Last Updated Sep 9, 2010 4:09 PM EDT
The vision behind Kno is interesting. An ambitious project backed by Andreessen Horowitz and other Silicon Valley heavy hitting venture capitalist firms, the Kno tablet is a Trojan horse for changing college books. The goal is to create "an ecosystem" where students can purchase digital books and other class material, a la Apple (APPL) iTunes.
The rub here is that Amazon (AMZN) has been there, done that and, thus far, failed with the Kindle DX. Already a home of digital textbooks, Amazon pushed the Kindle into colleges last Spring and got some of the following feedback:
At the University of Virginia, as many as 80 percent of MBA students who participated in Amazon's pilot program said they would not recommend the Kindle DX as a classroom study aid (though more than 90 percent liked it for pleasure reading).
At Princeton University and Portland-based Reed College, a small liberal-arts institution, students praised the Kindle for its long battery life, paper savings and portability. They then complained they couldn't scribble notes in the margins, easily highlight passages or fully appreciate color charts and graphics.
Compared to the 10-inch screen Kindle DX, the dual 14.1-inch screen Know will know doubt make it easier to have margin notes and view graphics. However, the hulking size also eliminates two of the three positives college students mentioned: long battery life and portability. The full-color Kno will definitely not last as long as the Kindle's approximately monthly charge, and will obviously weight more than the DX's 10 ounces.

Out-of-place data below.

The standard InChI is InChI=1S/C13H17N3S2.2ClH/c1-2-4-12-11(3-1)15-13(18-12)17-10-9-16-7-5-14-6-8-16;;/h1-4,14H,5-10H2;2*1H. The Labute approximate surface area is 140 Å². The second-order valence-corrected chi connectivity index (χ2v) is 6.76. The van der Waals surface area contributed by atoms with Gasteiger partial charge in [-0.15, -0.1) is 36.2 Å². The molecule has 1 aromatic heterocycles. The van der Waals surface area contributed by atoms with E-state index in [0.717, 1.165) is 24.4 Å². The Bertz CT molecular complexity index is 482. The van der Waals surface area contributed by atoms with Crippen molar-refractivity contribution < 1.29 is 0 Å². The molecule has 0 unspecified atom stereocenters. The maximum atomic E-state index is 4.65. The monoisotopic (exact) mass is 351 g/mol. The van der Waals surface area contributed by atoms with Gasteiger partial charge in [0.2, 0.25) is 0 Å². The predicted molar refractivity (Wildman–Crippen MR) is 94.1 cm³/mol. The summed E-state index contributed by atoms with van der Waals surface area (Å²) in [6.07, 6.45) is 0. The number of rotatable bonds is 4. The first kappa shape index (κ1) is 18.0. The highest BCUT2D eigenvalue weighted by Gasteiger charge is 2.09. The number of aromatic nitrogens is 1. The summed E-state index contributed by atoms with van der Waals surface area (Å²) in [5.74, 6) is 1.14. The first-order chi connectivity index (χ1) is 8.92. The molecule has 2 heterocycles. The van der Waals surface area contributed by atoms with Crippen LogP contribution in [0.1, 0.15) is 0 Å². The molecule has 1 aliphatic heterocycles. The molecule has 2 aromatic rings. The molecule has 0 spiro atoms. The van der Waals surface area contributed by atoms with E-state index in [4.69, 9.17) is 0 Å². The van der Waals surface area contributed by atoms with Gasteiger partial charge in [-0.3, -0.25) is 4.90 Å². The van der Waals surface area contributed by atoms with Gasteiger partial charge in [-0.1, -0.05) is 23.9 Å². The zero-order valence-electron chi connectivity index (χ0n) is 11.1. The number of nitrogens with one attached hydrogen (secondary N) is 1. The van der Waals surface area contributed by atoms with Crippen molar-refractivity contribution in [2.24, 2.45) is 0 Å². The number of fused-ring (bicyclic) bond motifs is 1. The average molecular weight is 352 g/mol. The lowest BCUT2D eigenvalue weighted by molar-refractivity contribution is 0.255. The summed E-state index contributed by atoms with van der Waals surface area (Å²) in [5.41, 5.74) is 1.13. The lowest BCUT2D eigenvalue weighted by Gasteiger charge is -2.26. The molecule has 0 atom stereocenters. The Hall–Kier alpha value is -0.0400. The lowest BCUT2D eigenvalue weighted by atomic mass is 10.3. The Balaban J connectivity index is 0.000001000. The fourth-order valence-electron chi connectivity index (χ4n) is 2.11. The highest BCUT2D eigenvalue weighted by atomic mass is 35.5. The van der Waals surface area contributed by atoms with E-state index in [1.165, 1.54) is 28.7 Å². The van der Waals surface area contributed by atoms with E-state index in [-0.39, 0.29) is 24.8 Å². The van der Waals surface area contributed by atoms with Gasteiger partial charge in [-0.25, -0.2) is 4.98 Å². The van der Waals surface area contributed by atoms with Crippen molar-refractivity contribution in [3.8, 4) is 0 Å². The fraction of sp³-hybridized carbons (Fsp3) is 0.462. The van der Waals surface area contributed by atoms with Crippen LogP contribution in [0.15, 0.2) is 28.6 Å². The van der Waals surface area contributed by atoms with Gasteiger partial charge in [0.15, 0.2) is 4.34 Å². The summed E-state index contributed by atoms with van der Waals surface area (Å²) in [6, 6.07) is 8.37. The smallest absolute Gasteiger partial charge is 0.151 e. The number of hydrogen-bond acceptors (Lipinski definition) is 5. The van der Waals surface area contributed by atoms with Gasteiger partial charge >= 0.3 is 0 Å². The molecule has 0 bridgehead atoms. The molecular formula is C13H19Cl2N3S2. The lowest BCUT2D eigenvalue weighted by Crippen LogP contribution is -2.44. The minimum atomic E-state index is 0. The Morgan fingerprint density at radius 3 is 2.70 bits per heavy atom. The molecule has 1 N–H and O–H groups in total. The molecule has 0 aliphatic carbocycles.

Price is also an issue, especially if the target is college students. Kno CEO Osman Rashid (founder of digital textbook company Chegg, hence the Kno device) promises the device will be less than $1,000, which is comforting, but not enough to woo young people from competing technology. The $499 iPad is the elephant in the living room here and Apple has already made headway penetrating colleges through iTunes University and well-planned outreach programs, not to mention that students arriving on campus this month may already have one. Worse, the Kindle, Barnes & Noble nook and Sony (SNE) Reader just finished an ugly price war that has all of them available for about $100. Students are more willing to look past device limitations if it's only costing them a Benjamin Franklin.
Both unusual and expensive, dual tablets are already a tough sell, but the e-reader wars and the game-changing iPad make pushing something like the Kno an uphill battle. At least with the Courier, Microsoft had the guts to acknowledge the 2010 battleground had changed.
Photo courtesy of Kno